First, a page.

##### 1.13 LAPLACE TRANSFORMS

In order to find out the response of linear waveshaping circuits to the various types of inputs discussed above, we usually formulate a differential equation and solve the differential equation using Laplace transforms. The Laplace transform of any function in the time domain *t* is given by:

where, *s* = *σ* + *jω*. The lower limit is taken as zero instead of –∞ because the convergence factor for *e*^{−σ t} will diverge for *t* → −∞; therefore, all the information before *t* = 0 is ignored. A function is said to be Laplace transformable when:

The Laplace transform permits us to go from the time domain to the frequency domain whereas the inverse Laplace transform allows us to go from the frequency domain to the time domain.

#### 1.13.1 Basic Properties of Laplace Transformation

**Property 1**: The Laplace transform of the sum or difference of time functions is equal to the sum or difference of the Laplace transforms of the individual time functions.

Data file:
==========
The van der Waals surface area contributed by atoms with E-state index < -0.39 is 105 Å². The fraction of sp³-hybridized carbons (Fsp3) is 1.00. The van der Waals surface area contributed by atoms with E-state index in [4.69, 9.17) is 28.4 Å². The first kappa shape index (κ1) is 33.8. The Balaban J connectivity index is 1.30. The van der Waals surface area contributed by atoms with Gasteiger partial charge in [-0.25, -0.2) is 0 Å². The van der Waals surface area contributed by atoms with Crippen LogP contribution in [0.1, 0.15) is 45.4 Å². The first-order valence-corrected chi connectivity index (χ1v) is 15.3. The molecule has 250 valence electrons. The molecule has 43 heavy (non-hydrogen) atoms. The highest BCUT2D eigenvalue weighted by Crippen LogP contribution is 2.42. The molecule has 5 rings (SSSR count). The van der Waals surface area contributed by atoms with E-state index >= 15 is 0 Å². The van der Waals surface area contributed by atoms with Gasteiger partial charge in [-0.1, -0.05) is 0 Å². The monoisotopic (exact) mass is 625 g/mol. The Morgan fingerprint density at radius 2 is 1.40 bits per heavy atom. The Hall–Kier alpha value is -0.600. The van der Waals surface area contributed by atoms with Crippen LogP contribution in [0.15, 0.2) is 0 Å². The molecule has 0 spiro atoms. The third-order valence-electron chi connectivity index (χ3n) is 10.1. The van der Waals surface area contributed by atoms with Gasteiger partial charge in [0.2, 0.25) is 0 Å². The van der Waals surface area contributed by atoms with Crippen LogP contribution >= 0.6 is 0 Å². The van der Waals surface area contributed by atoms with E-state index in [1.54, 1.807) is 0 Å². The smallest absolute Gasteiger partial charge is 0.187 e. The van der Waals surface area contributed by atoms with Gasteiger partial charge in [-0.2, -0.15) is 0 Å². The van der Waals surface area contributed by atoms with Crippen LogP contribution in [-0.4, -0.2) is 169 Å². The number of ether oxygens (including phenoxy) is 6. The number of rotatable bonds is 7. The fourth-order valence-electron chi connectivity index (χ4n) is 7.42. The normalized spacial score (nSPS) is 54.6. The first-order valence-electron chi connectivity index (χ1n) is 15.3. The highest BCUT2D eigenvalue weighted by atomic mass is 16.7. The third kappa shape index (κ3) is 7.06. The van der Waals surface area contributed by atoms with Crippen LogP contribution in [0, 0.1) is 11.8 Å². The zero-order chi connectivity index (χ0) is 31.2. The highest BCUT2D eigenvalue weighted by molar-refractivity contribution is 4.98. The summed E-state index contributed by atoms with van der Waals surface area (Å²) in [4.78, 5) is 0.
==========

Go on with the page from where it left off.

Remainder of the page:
**Property 2**: The Laplace transform of the product of a constant and a time function is equal to the product of the constant and the Laplace transform of the time function.

**Property 3**:If *F*_{1}(*s*) and *F*_{2}(*s*) are the Laplace transforms of *f*_{1}(*t*) and *f*_{2}(*t*), respectively, then:

*L*[*a*_{1}*f*_{1}(*t*) + *a*_{2}*f*_{2}(*t*)] = *a*_{1}*F*_{1}(*s*) + *a*_{2}*F*_{2}(*s*)

where *a*_{1} and *a*_{2} are arbitrary constants.

**Property 4: Scaling:**

where *a* is an arbitrary constant.

**Property 5: Time Shifting:** The Laplace transform of a time function *f (t*) delayed by time *t*_{0} is equal to the Laplace transform of *f (t*) multiplied by *e*^{−st0}, i.e.,

**Property 6: Frequency Shifting:** The multiplication of *f* (t) by *e*^{−at} has the effect of replacing *s* by (*s* + *a*) in the Laplace transform

**Property 7: Convolution:** This property states that the convolution of two real functions is equal to the multiplication of their respective functions. If

*L*[*f*_{1} (*t*)] = *F*_{1} (*s*) and *L*[*f*_{2} (*t*)] = *F*_{2} (*s*)

By convolution, it can be written as:

The mathematical expression given in Eq. (1.88) is known as the convolution theorem. The word *convolve* means “to revolve continuously”. The two functions *f*_{1}(*t*) and *f*_{2}(*t*) are multiplied in such a way that one is continually moving with time (say *λ*) relative to the other. Laplace transforms are very useful for solving problems in science and engineering. Some useful Laplace transforms are given in Appendix A.